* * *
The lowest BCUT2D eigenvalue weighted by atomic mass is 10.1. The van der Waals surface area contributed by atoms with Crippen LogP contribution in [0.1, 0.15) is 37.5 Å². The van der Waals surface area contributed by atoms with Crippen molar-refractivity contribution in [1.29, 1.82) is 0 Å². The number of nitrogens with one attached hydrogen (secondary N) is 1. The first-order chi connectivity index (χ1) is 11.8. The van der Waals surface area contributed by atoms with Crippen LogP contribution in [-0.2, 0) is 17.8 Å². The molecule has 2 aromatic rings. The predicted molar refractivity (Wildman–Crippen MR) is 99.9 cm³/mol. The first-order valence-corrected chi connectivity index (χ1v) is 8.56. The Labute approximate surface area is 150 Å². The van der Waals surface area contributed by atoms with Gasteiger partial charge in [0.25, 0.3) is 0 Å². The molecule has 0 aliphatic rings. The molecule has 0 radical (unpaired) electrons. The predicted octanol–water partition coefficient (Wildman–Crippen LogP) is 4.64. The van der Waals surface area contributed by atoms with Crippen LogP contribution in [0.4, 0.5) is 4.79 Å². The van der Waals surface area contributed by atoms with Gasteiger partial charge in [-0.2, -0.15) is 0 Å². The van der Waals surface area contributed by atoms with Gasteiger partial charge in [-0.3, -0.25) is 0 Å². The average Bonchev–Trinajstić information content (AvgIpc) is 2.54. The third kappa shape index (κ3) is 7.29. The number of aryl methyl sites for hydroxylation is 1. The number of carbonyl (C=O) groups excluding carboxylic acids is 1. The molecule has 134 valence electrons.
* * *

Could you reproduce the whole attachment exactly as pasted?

The lowest BCUT2D eigenvalue weighted by atomic mass is 10.1. The van der Waals surface area contributed by atoms with Crippen LogP contribution in [0.1, 0.15) is 37.5 Å². The van der Waals surface area contributed by atoms with Crippen molar-refractivity contribution in [1.29, 1.82) is 0 Å². The number of nitrogens with one attached hydrogen (secondary N) is 1. The first-order chi connectivity index (χ1) is 11.8. The van der Waals surface area contributed by atoms with Crippen LogP contribution in [-0.2, 0) is 17.8 Å². The molecule has 2 aromatic rings. The predicted molar refractivity (Wildman–Crippen MR) is 99.9 cm³/mol. The first-order valence-corrected chi connectivity index (χ1v) is 8.56. The Labute approximate surface area is 150 Å². The van der Waals surface area contributed by atoms with Gasteiger partial charge in [0.25, 0.3) is 0 Å². The molecule has 0 aliphatic rings. The molecule has 0 radical (unpaired) electrons. The predicted octanol–water partition coefficient (Wildman–Crippen LogP) is 4.64. The van der Waals surface area contributed by atoms with Crippen LogP contribution in [0.4, 0.5) is 4.79 Å². The van der Waals surface area contributed by atoms with Gasteiger partial charge in [-0.2, -0.15) is 0 Å². The van der Waals surface area contributed by atoms with Gasteiger partial charge in [-0.3, -0.25) is 0 Å². The average Bonchev–Trinajstić information content (AvgIpc) is 2.54. The third kappa shape index (κ3) is 7.29. The number of aryl methyl sites for hydroxylation is 1. The number of carbonyl (C=O) groups excluding carboxylic acids is 1. The molecule has 134 valence electrons.